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Column: Assemblyman Phil Palmesano
Farm Laborers Wage Board is out of touch and tone-deaf
ALBANY, Sept. 7, 2022 -- The unelected Farm Laborers Wage Board has delivered a tone-deaf and financially devastating final recommendation for the family farms in New York state by recommending to lower the overtime threshold from 60 hours to 40 hours.
This comes at a time when we are experiencing record 40-year high inflation. Gas prices remain high and grocery bills are skyrocketing. This decision, if approved by Gov. Hochul, which shows just how out of touch the Wage Board is, will have a negative ripple effect on our state’s economy that will be felt by consumers, farmworkers and, most importantly, on the family farm. Ninety-eight percent of farms in New York are considered family farms and they have been operating at tight profit margins through COVID-19, supply chain issues and burdensome regulations out of Albany. This Wage Board recommendation could decimate the family farm as we know it.
The Wage Board has failed to consider that before the Farm Labor Act was passed in 2019, farm labor costs in New York as a percentage of net farm income were already 63%, compared to just 36% nationally. Our farmers have been at a competitive disadvantage for years.
Seventy percent of the testimony in front of the Wage Board by both farmers and farmworkers was in support of keeping the threshold at its current 60 hours. In addition to the overwhelming support, we can see the devastating effects of lowering the threshold in a recent Farm Credit East study. The study predicts a whopping $129 million increase in annual costs to farmers, including a 42% increase in farm labor costs and a decrease of 20% in net farm income. This is simply not sustainable. This is simply not right. A Cornell University study showed two-thirds of dairy farmers said a lowering from 60 hours to 40 hours would cause them to move out of milk production or leave the agriculture industry entirely.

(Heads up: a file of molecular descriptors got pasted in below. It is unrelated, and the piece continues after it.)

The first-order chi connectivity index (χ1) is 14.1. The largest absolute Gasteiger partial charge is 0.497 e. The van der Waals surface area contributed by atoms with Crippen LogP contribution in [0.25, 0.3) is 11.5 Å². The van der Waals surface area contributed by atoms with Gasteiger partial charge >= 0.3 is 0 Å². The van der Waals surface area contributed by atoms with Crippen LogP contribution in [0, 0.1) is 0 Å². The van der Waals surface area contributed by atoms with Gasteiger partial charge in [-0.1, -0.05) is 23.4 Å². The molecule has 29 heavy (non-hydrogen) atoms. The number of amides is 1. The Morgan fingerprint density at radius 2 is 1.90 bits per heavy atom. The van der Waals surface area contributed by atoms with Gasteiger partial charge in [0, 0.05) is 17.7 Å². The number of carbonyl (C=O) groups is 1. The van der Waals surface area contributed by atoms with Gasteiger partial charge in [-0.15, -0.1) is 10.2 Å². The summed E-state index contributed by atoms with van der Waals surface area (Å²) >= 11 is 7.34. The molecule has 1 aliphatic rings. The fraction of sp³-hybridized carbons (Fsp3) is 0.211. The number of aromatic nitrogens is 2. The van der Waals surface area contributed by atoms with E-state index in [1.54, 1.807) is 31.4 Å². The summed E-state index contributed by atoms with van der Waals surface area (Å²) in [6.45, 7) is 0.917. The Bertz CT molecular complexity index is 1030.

This now goes to Gov. Hochul for a final decision. The fate of the family farm and the entire agriculture industry in the state now falls at her doorstep. I join my colleagues, members of the Farm Bureau, industry leaders, farmworkers , most importantly, farmers in calling on Gov. Hochul to reject lowering the overtime threshold.
Note: Palmesano is urging residents to call the governor’s office at 518-474-8390 and Labor Commissioner Reardon’s office at 518-457-9000 to ask them to preserve the family farm in New York state and not reduce the overtime threshold. It is important to remind them, he said, of this: "NO FARMS, NO FARMWORKERS. NO FARMS, NO FOOD."
Top row (from left): Carl Blowers, Jim Howell, Michael Lausell
Bottom row: David Reed, Phil Barnes, Mark Rondinaro
Carl Blowers, 535-6174 or 237-5469
Gary Gray, 292-9922
Jim Howell, 535-7266 or 227-1141
David M. Reed, 796-9558
Michael Lausell, 227- 9226
Phil Barnes, Watkins Glen, 481-0482
Mark Rondinaro, 398-0648
Laurence W. Jaynes, 742-9135
County Clerk: Theresa Philbin, 535-8133
Sheriff: William Yessman, 535-8222
Undersheriff: Breck Spaulding, 535-8222
County Treasurer: Holley Sokolowski, 535-8181
District Attorney: Joseph Fazzary, 535-8383
State, Federal Officials for Schuyler County
Sen. Charles E. Schumer
United States Senate
Sen. Kirsten E. Gillibrand
United States Senate
State Senator Tom O'Mara -- Chemung, Schuyler, Steuben, Yates, western Tompkins, Enfield, Ithaca (Town and City), Newfield, Ulysses(Trumansburg)
Room 812, Legislative Office Building
Assemblyman Phil Palmesano--
Steuben, Schuyler, Yates
P.O. Box 365
Odessa, New York 14869